Natural scene statistics and the development of the primary visual cortex

Hunt, Jonathan J. (2011). Natural scene statistics and the development of the primary visual cortex PhD Thesis, Queensland Brain Institute and School of Mathematics and Physics, The University of Queensland.

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Author Hunt, Jonathan J.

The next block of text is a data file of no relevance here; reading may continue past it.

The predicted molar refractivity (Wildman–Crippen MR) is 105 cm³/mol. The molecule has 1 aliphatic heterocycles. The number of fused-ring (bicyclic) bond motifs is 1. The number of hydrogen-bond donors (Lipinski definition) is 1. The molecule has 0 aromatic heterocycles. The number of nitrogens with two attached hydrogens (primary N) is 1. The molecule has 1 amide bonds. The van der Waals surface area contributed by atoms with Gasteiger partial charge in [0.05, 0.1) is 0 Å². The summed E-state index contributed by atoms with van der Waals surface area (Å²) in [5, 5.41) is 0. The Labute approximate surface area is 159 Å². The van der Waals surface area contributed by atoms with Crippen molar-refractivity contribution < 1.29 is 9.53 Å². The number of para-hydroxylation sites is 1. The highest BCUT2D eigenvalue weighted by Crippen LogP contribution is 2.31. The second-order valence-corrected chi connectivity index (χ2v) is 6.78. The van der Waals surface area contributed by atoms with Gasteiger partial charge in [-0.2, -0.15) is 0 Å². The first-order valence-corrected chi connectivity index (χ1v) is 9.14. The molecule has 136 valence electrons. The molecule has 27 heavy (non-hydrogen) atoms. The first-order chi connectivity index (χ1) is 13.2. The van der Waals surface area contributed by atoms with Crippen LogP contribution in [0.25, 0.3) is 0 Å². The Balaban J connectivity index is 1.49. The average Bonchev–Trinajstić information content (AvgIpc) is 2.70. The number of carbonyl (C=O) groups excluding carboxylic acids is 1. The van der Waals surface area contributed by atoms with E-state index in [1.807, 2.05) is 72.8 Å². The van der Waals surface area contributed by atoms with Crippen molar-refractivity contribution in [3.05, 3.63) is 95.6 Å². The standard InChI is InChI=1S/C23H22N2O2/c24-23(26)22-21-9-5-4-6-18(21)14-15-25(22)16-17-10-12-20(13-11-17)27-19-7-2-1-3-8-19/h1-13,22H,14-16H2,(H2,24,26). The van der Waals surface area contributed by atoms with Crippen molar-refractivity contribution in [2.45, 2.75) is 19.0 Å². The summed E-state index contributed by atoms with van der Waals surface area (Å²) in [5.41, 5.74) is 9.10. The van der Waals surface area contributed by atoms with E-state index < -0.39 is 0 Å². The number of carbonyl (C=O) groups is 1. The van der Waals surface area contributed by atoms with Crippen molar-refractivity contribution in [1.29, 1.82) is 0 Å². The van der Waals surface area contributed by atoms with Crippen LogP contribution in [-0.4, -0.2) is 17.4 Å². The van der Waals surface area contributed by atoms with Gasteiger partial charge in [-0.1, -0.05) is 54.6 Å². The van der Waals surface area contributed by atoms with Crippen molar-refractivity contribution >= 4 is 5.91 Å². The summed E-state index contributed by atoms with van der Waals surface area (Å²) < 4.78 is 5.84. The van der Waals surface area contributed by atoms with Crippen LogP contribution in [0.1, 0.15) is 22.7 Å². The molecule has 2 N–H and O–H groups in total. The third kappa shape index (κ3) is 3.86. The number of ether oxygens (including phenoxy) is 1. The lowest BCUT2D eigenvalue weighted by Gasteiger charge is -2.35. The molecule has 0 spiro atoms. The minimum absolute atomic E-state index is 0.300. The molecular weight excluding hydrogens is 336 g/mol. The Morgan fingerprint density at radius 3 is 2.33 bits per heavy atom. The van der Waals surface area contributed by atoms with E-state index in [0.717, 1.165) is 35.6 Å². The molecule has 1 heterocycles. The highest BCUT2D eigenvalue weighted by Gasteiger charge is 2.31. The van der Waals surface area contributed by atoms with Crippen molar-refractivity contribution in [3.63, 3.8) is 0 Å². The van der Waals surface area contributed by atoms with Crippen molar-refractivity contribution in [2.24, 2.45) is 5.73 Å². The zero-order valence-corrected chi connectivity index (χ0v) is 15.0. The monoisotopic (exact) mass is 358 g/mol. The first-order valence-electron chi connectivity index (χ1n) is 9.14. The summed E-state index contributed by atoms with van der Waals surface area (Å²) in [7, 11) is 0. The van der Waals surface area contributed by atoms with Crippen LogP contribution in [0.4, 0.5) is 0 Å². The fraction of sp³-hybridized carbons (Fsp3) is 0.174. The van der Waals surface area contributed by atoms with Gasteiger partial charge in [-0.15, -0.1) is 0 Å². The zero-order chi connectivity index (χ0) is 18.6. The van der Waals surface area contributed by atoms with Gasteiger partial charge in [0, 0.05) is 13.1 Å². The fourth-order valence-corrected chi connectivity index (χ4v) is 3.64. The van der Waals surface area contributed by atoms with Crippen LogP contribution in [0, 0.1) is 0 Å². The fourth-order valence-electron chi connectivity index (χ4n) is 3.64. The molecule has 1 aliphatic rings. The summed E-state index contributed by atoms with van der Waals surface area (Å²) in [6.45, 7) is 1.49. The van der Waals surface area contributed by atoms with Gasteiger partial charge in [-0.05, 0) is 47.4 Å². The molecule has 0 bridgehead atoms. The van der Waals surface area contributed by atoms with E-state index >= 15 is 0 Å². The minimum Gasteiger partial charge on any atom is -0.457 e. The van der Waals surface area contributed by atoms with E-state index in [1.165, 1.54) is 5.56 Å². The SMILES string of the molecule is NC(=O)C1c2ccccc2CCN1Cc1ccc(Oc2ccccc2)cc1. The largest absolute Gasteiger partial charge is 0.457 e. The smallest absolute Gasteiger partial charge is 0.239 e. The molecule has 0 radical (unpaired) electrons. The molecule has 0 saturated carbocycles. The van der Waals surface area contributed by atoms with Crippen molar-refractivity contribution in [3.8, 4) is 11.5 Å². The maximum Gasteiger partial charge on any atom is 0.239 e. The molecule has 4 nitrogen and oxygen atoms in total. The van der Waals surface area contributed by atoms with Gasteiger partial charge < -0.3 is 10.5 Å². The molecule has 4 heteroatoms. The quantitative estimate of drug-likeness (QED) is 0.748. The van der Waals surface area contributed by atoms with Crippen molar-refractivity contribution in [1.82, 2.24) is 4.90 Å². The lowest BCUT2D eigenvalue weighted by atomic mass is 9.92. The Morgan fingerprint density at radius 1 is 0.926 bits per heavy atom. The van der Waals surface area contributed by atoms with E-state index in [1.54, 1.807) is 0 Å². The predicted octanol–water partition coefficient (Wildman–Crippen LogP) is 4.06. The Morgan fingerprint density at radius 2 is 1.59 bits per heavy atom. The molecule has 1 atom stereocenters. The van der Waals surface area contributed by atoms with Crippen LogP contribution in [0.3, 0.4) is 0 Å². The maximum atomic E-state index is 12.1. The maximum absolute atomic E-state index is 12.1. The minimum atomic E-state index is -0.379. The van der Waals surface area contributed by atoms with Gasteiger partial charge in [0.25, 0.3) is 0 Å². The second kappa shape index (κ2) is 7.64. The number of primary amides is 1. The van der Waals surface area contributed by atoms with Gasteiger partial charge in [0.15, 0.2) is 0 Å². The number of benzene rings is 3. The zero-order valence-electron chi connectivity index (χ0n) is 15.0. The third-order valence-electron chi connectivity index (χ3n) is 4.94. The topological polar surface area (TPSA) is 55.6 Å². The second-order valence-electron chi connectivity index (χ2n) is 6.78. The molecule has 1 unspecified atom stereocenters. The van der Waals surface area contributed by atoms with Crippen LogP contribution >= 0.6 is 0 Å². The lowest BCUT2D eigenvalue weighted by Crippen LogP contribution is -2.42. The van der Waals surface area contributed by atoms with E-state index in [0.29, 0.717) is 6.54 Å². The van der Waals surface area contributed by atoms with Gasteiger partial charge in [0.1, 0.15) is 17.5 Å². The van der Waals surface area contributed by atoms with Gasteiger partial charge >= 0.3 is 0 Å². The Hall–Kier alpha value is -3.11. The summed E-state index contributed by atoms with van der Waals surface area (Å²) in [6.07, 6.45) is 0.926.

Thesis Title Natural scene statistics and the development of the primary visual cortex
School, Centre or Institute Queensland Brain Institute and School of Mathematics and Physics
Institution The University of Queensland
Publication date 2011-10
Thesis type PhD Thesis
Open Access Status Other
Supervisor Geoffrey J Goodhill
Jason B Mattingley
Total pages 195
Total colour pages 27
Total black and white pages 168
Subjects 11 Medical and Health Sciences